What are the eligibility criteria for workers’ compensation in South Carolina? The state allows most employees to file for workers’ comp if they sustain an injury while working. However, exceptions exist that can prevent you from securing damages.
You can review specific eligibility criteria with our legal team at Miller, Dawson, Sigal & Ward, LLC. A South Carolina workers’ compensation lawyer can step in to assist you after an accident and help you understand if your injuries make you eligible to file a workers’ comp claim.
Who Is Eligible for Workers’ Compensation in South Carolina?
South Carolina uses specific regulations to determine who can apply for workers’ comp. Generally. Generally, you have a chance to file for workers’ comp benefits if, at the time of your accident:
- You were employed
- Your employer had a legal obligation to carry workers’ comp insurance
- You experienced your injury or illness while on-the-job
Additionally, you must report your illness or injury and file a workers’ comp claim within a set period of time to qualify for benefits. Our team goes over these eligibility requirements in more detail now.
What Employees Qualify for Workers’ Comp in South Carolina?
Generally, full-time and part-time employees qualify for workers’ comp benefits in South Carolina. Additionally, individuals who work for family have a chance to file a claim after an accident. However, some employees do not qualify, including:
- Domestic workers
- Farm or agricultural workers
- Seasonal employees
- Casual employees
- Workers placed with a company by a temp agency
If you have questions about your employment status, you can call a workers’ comp attorney for direct answers.
What Employers Must Have Workers’ Comp Insurance in SC?
The South Carolina Workers’ Compensation Commission (SCWCC) requires companies to carry these benefits if they have four or more employees. Both full and part-time employees count towards this limit.
The requirement applies if the company has at least $3,000 in annual payroll expenses. However, some exemptions to this requirement exist. For example, companies may not have to cover:
- Railroad employees
- Agricultural employees
- Licensed real estate agents
A law firm can assess your company to determine if it must offer workers’ comp insurance.
What Qualifies as an On-the-Job Injury or Illness?
Work-related injuries occur while you’re doing something to benefit your employer or your business. Some injuries are clearly work-related. For example, you may have a relatively simple workers’ comp claim if:
- You broke a bone while falling off a ladder at work
- You developed a repetitive strain injury while performing work tasks
- You became ill after exposure to a dangerous chemical at work
However, workers’ comp cases are not always straightforward. For example, some employers may claim you were not engaged in work-related activities if your injury occurred at a social event hosted by your job or on your lunch break.
Some employers also argue that you sustained your injury while impaired by alcohol or breaking the rules with co-workers. In these cases, it may prove more challenging to secure workers’ comp benefits.
How Do You Report an On-the-Job Injury or Illness in South Carolina?
Part of the eligibility criteria for workers’ compensation in South Carolina requires employees to report their illness or injury within a set amount of time. Generally, you should report the incident as quickly as possible.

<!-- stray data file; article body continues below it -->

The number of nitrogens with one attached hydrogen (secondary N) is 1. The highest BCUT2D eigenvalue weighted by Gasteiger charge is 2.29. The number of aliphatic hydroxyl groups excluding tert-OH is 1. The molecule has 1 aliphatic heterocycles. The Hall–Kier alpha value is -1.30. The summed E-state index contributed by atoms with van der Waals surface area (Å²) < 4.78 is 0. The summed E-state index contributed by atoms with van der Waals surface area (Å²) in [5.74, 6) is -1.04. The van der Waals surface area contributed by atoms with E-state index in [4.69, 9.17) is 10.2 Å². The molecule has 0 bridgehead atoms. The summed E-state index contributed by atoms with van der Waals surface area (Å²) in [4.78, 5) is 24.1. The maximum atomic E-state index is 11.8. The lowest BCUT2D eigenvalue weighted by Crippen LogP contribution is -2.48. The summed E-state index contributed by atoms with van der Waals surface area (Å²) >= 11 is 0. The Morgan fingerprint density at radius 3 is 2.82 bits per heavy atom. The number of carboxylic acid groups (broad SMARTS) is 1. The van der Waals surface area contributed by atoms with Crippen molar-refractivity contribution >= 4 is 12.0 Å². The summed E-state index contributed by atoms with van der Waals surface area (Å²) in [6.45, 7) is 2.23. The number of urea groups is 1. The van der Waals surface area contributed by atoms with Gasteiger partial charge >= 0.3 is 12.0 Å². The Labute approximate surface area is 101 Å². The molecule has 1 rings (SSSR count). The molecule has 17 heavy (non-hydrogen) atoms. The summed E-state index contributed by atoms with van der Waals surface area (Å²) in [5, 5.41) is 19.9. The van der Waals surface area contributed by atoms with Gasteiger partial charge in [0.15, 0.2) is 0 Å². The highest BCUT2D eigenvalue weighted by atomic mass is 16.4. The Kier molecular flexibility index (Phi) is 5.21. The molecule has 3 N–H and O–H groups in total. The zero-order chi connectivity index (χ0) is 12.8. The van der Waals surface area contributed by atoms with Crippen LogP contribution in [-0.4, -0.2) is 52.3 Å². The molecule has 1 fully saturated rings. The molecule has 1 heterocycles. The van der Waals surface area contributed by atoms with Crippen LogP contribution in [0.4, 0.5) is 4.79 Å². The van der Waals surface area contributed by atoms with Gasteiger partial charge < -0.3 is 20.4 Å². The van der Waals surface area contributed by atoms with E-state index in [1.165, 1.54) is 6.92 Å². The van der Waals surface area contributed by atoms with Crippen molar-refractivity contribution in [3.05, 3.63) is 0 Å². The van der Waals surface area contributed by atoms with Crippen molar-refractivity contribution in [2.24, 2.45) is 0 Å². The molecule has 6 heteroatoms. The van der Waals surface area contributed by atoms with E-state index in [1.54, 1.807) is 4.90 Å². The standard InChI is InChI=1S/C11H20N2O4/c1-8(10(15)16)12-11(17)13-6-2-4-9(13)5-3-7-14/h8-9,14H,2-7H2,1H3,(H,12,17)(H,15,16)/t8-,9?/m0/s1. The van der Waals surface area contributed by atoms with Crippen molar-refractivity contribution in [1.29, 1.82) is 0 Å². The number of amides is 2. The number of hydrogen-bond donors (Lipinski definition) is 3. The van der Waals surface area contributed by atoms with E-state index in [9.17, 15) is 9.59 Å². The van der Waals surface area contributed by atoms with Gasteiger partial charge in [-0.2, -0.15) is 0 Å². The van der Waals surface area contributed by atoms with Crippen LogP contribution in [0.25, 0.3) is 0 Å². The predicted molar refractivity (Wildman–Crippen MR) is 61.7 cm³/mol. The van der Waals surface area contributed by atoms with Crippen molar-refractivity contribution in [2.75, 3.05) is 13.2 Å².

Make sure you report the injury or illness to someone with supervisory responsibilities. For example, you could inform your:
- Workplace nurse
The Workers’ Comp Commission may not consider a report to another employee a valid notification.
Legally, you may have up to 90 days to report your injury after an incident. You may need this extra time to report the injury or illness if you require emergency medical care. However, the professionals recommend you update your employer as quickly as possible.
How Long Do You Have to Report Your Injury to the WCC?
You must do more than report your injury to your employer to secure workers’ comp benefits in South Carolina. You have two years of the date of your accident to file a claim with the WCC.
In order to file a claim, you must complete a Form 50 and submit your form to the Commission. You do not have to pay for the form. In fact, you can download it for free from the WCC website.
What Benefits Does Workers’ Comp Offer in South Carolina?
If you meet the eligibility criteria for workers’ compensation in South Carolina, you may receive benefits to cover your losses. In many cases, the WCC provides funds to cover your medical expenses and wages lost during your disability.
You may also receive compensation if a workplace injury leaves you with a permanent disability. However, the South Carolina Workers’ Compensation Act does not cover pain and suffering resulting from an on-the-job accident or injury.
Generally, you cannot sue your employer after a workplace injury in South Carolina to seek additional damages. However, you may have other legal options if your employer fires you after you file a workers’ comp claim.
How Long Do Workers’ Comp Benefits Last?
In many cases, you receive workers’ comp benefits until you recover enough to return to your job. However, some injuries prevent you from returning to work, in which case you may qualify for permanent disability.
Speak to Us About Eligibility for Workers’ Comp in South Carolina
What are the eligibility criteria for workers’ compensation in South Carolina? Generally, you must sustain an injury while employed to receive these benefits. You can learn more about the requirements with our Miller, Dawson, Sigal & Ward, LLC team.
Call us for help handling a workers’ comp claim or complete our online contact form.